do what americans did here in philadelphia 250 years ago. i don't have the math right in front of me. but, you know, we need to understand that we have to have as much of a commitment to democracy and the rule of law as our founding fathers did, or we will lose it. and so i think the main message that i would like to convey to you and that i hope that you would convey to people in the coffee shop and over the thanksgiving dinner table with your relatives, is that democracy has to be protected. and we have to commit ourselves to a fair and impartial jure year, or we will lose it -- judiciary, or we will lose it, and that is what is happening now if we don't do something about it. [applause] >> each of you is just knocking it out of the park. this is really inspiring. and we are about to hear this
great video, nominated for an emmy, featuring our wonderful board member and the leader of civics education and the defense of judicial independence in america, justice sandra day o'connor. >> who is a member of the national association of women judges. >> forgive me. >> and has done this in conjunction with our informed project. r judges >> thank you. let's listen to the video. >> life isn't always fair. but all of us want to be treated with fairness. it seems we were born that way. before we can read or write, we know what fair feels like. >> we know what that feels like. we've heard people say, that's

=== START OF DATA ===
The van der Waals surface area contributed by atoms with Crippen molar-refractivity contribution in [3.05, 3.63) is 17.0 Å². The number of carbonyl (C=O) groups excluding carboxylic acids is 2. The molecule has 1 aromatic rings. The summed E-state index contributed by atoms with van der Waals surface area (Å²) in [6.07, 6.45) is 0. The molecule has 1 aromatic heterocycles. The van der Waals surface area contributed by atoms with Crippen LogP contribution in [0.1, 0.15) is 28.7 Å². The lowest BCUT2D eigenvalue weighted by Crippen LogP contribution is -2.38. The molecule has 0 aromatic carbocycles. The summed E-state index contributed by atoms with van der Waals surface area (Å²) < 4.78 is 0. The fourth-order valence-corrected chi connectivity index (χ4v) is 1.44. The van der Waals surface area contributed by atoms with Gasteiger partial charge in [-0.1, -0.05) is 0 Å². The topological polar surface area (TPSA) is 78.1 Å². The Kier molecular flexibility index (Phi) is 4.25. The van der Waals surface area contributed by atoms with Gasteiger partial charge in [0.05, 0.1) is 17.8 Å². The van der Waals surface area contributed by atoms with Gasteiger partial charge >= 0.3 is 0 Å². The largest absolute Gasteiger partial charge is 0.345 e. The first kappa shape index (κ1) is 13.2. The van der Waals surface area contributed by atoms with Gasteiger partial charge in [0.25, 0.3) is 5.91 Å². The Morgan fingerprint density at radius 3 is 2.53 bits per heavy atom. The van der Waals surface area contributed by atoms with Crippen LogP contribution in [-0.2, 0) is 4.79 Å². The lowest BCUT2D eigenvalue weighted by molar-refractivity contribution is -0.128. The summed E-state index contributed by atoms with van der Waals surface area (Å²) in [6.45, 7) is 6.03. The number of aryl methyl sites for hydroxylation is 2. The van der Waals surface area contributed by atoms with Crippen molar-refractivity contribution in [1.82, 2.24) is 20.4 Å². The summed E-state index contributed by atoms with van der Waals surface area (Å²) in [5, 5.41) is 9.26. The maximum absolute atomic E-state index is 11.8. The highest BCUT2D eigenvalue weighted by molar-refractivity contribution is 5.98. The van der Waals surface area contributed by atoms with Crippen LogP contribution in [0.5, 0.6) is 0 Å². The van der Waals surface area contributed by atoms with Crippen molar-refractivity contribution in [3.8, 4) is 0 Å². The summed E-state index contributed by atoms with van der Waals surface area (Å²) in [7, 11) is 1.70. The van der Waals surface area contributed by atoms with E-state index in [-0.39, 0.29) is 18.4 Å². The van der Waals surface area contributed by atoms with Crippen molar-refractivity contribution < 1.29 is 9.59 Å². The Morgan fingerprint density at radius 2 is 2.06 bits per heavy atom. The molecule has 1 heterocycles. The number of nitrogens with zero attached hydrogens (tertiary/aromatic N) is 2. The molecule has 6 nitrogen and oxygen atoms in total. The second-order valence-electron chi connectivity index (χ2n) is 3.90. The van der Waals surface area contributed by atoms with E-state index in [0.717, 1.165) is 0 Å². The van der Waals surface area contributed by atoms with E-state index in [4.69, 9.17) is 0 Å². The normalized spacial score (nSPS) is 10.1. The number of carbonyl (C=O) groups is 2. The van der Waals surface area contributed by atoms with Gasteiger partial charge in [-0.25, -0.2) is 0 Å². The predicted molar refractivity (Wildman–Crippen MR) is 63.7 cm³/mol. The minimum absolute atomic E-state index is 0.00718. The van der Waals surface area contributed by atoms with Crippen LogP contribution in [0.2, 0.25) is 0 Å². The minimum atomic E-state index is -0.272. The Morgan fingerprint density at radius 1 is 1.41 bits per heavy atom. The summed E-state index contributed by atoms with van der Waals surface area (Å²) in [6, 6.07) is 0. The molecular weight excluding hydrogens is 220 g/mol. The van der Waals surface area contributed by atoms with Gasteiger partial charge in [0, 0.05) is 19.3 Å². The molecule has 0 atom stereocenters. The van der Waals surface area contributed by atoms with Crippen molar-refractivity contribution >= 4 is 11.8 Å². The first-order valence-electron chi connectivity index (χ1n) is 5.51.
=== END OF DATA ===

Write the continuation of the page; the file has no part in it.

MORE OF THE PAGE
not fair. the first lesson we learn at home and at school is how to be fair. everyone gets a turn. don't cut in line. share what you have. it seems so simple. even though we all want fairness, we don't always agree on what's fair and what isn't. fairness is treating others the way you want them to treat you and knowing they will teeth you the same way. it's playing by the rules, even when you don't win, because the same rules apply to everyone. life may not be fair, but the rules you live by must be. >> in america, fairness is the foundation of our lives. but you won't find the word fair or fairness anywhere in our bill of rights and constitution. there's a reason why you won't. our founding fathers and mothers defined what was fair